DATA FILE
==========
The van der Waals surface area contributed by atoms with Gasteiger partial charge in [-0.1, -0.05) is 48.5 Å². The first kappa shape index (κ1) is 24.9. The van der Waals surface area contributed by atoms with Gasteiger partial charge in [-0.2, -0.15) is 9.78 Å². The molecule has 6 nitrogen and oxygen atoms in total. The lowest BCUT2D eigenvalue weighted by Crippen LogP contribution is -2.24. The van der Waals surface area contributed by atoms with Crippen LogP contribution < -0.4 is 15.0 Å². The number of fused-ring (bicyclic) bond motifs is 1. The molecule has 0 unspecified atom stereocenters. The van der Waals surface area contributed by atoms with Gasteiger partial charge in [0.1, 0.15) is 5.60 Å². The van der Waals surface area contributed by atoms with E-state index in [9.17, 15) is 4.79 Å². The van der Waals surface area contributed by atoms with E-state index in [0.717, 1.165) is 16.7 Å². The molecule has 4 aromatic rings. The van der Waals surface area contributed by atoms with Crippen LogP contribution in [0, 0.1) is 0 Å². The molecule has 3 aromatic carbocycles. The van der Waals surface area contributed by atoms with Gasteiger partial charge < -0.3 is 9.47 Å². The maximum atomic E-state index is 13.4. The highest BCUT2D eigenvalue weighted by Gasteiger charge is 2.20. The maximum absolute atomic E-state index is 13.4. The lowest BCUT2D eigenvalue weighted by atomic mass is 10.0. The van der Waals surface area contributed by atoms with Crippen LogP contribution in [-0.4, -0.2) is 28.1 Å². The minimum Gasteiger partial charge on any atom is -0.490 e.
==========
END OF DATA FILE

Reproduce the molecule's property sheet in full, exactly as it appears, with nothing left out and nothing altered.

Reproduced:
The van der Waals surface area contributed by atoms with Gasteiger partial charge in [-0.1, -0.05) is 48.5 Å². The first kappa shape index (κ1) is 24.9. The van der Waals surface area contributed by atoms with Gasteiger partial charge in [-0.2, -0.15) is 9.78 Å². The molecule has 6 nitrogen and oxygen atoms in total. The lowest BCUT2D eigenvalue weighted by Crippen LogP contribution is -2.24. The van der Waals surface area contributed by atoms with Crippen LogP contribution < -0.4 is 15.0 Å². The number of fused-ring (bicyclic) bond motifs is 1. The molecule has 0 unspecified atom stereocenters. The van der Waals surface area contributed by atoms with Gasteiger partial charge in [0.1, 0.15) is 5.60 Å². The van der Waals surface area contributed by atoms with E-state index in [9.17, 15) is 4.79 Å². The van der Waals surface area contributed by atoms with E-state index in [0.717, 1.165) is 16.7 Å². The molecule has 4 aromatic rings. The van der Waals surface area contributed by atoms with Crippen LogP contribution in [0, 0.1) is 0 Å². The molecule has 3 aromatic carbocycles. The van der Waals surface area contributed by atoms with Gasteiger partial charge < -0.3 is 9.47 Å². The maximum atomic E-state index is 13.4. The highest BCUT2D eigenvalue weighted by Gasteiger charge is 2.20. The maximum absolute atomic E-state index is 13.4. The lowest BCUT2D eigenvalue weighted by atomic mass is 10.0. The van der Waals surface area contributed by atoms with Crippen LogP contribution in [-0.4, -0.2) is 28.1 Å². The minimum Gasteiger partial charge on any atom is -0.490 e.